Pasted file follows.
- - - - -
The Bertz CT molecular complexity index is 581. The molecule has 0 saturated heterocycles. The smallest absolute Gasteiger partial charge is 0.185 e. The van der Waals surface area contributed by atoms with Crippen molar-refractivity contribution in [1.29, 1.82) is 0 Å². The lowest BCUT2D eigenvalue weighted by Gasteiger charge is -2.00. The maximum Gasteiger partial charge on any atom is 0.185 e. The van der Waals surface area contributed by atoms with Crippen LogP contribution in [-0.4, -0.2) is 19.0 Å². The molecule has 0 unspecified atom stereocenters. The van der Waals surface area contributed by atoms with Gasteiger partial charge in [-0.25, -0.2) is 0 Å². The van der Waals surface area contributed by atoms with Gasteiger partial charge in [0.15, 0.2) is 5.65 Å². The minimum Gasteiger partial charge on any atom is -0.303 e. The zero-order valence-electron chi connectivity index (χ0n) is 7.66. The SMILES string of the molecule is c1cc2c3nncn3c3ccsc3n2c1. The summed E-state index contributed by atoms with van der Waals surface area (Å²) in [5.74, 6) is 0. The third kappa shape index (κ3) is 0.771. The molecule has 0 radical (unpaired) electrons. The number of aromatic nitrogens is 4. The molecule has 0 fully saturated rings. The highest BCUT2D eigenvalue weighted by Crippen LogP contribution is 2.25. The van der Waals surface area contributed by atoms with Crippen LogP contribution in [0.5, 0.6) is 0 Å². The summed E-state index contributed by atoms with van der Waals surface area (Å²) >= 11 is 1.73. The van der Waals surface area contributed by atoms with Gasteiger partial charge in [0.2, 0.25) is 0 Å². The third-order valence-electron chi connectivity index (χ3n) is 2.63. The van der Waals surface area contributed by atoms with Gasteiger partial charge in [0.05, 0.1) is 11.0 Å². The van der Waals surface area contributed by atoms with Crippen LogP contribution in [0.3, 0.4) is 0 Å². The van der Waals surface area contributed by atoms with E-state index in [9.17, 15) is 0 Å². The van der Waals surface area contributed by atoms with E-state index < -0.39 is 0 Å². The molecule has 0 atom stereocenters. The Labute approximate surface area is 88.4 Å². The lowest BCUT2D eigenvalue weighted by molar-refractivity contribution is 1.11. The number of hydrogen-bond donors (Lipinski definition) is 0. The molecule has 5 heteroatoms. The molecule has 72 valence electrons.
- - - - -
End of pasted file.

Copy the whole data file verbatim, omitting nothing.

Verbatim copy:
The Bertz CT molecular complexity index is 581. The molecule has 0 saturated heterocycles. The smallest absolute Gasteiger partial charge is 0.185 e. The van der Waals surface area contributed by atoms with Crippen molar-refractivity contribution in [1.29, 1.82) is 0 Å². The lowest BCUT2D eigenvalue weighted by Gasteiger charge is -2.00. The maximum Gasteiger partial charge on any atom is 0.185 e. The van der Waals surface area contributed by atoms with Crippen LogP contribution in [-0.4, -0.2) is 19.0 Å². The molecule has 0 unspecified atom stereocenters. The van der Waals surface area contributed by atoms with Gasteiger partial charge in [-0.25, -0.2) is 0 Å². The van der Waals surface area contributed by atoms with Gasteiger partial charge in [0.15, 0.2) is 5.65 Å². The minimum Gasteiger partial charge on any atom is -0.303 e. The zero-order valence-electron chi connectivity index (χ0n) is 7.66. The SMILES string of the molecule is c1cc2c3nncn3c3ccsc3n2c1. The summed E-state index contributed by atoms with van der Waals surface area (Å²) in [5.74, 6) is 0. The third kappa shape index (κ3) is 0.771. The molecule has 0 radical (unpaired) electrons. The number of aromatic nitrogens is 4. The molecule has 0 fully saturated rings. The highest BCUT2D eigenvalue weighted by Crippen LogP contribution is 2.25. The van der Waals surface area contributed by atoms with Crippen LogP contribution in [0.5, 0.6) is 0 Å². The summed E-state index contributed by atoms with van der Waals surface area (Å²) >= 11 is 1.73. The van der Waals surface area contributed by atoms with Gasteiger partial charge in [0.2, 0.25) is 0 Å². The third-order valence-electron chi connectivity index (χ3n) is 2.63. The van der Waals surface area contributed by atoms with Gasteiger partial charge in [0.05, 0.1) is 11.0 Å². The van der Waals surface area contributed by atoms with Crippen LogP contribution in [0.3, 0.4) is 0 Å². The van der Waals surface area contributed by atoms with E-state index in [9.17, 15) is 0 Å². The van der Waals surface area contributed by atoms with E-state index < -0.39 is 0 Å². The molecule has 0 atom stereocenters. The Labute approximate surface area is 88.4 Å². The lowest BCUT2D eigenvalue weighted by molar-refractivity contribution is 1.11. The number of hydrogen-bond donors (Lipinski definition) is 0. The molecule has 5 heteroatoms. The molecule has 72 valence electrons.